New This WeekNewsletter

Seaweed Mining Just Might Unearth a New Mineral Supply

Could seaweed be key to sourcing more precious and rare-earth elements? Some scientists think so. They say seaweed contains several minerals that could be used in manufacturing various green technologies, aiding the transition away from fossil fuels for energy. The U.S. Department of Energy’s Advanced Research Projects Agency-Energy (ARPA-E) has funded three projects focused on mining seaweed for these minerals. If successful, this aquatic plant could offer an alternative to more invasive mining and extraction methods.

According to The Week, seaweed, scientists’ thinking goes, might be a treasure trove of minerals, and they are trying to find a way to extract those minerals through a process similar to mining. The aquatic plant contains the elements platinum and rhodium, along with rare-earth elements like neodymium, lanthanum, yttrium and dysprosium. “These valuable elements, which can be captured and concentrated by seaweed, are essential to the green energy transition — and to technology more broadly,” said Hakai Magazine. Rare-earth elements are used in a variety of products including electric motors and generators, as well as solar panels and wind turbines, which are necessary for the world to hit net zero. “While many rare earth metals are actually common, they are called ‘rare’ because they are seldom found in sufficient amounts to be extracted easily or economically,” said Columbia University’s State of the Planet. This is where seaweed could come in. The aquatic plants “grow quickly and suck minerals out of the water to do so.” In some ways, seaweeds are built optimally for gleaning minerals: Their “cell walls are structured from sulfated polysaccharides — compounds made of long chains of sugar molecules,” which are “negatively charged, meaning they attract positively charged minerals floating nearby,” Hakai Magazine said.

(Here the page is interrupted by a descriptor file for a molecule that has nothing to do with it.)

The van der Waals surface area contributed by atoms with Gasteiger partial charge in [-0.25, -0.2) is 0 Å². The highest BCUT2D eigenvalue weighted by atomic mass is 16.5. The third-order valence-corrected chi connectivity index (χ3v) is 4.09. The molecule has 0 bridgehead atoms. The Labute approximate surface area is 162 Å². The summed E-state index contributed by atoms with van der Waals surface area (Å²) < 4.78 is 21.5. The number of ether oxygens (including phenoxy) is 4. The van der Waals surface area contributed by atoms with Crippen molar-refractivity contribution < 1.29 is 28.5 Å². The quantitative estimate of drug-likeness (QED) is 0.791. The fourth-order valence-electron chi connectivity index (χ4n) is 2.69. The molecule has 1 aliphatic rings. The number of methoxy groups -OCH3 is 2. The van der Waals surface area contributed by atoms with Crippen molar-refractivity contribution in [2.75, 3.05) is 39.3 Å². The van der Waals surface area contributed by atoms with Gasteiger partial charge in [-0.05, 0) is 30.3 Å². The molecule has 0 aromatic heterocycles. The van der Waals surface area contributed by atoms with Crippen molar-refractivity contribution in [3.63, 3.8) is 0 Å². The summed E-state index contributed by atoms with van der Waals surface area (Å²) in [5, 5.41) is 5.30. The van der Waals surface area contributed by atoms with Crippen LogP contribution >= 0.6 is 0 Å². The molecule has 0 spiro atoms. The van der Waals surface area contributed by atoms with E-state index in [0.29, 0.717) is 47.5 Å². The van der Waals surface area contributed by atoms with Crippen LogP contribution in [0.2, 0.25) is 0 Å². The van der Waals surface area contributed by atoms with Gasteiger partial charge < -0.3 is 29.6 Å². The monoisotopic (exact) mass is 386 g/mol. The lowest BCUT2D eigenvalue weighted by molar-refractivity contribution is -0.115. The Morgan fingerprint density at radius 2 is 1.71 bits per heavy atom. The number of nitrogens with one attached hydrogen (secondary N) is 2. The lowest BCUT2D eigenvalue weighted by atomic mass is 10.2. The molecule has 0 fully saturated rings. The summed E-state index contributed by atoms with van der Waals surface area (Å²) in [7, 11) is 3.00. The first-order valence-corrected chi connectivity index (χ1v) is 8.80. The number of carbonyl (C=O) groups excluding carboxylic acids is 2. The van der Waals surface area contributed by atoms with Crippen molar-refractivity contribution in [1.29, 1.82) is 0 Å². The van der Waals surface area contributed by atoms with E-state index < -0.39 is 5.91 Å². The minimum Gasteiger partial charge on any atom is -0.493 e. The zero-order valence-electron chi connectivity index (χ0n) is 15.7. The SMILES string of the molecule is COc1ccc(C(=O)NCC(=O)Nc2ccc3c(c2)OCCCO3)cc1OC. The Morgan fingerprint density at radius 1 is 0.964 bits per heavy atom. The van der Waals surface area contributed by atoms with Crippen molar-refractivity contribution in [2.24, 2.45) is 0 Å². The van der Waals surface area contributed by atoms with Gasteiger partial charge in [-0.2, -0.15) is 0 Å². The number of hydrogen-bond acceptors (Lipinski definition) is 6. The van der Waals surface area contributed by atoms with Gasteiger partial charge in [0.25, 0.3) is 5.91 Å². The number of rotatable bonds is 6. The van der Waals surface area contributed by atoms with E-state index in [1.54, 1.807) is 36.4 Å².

Read More

Discover more from American Infrastructure

Subscribe now to keep reading and get access to the full archive.

Continue reading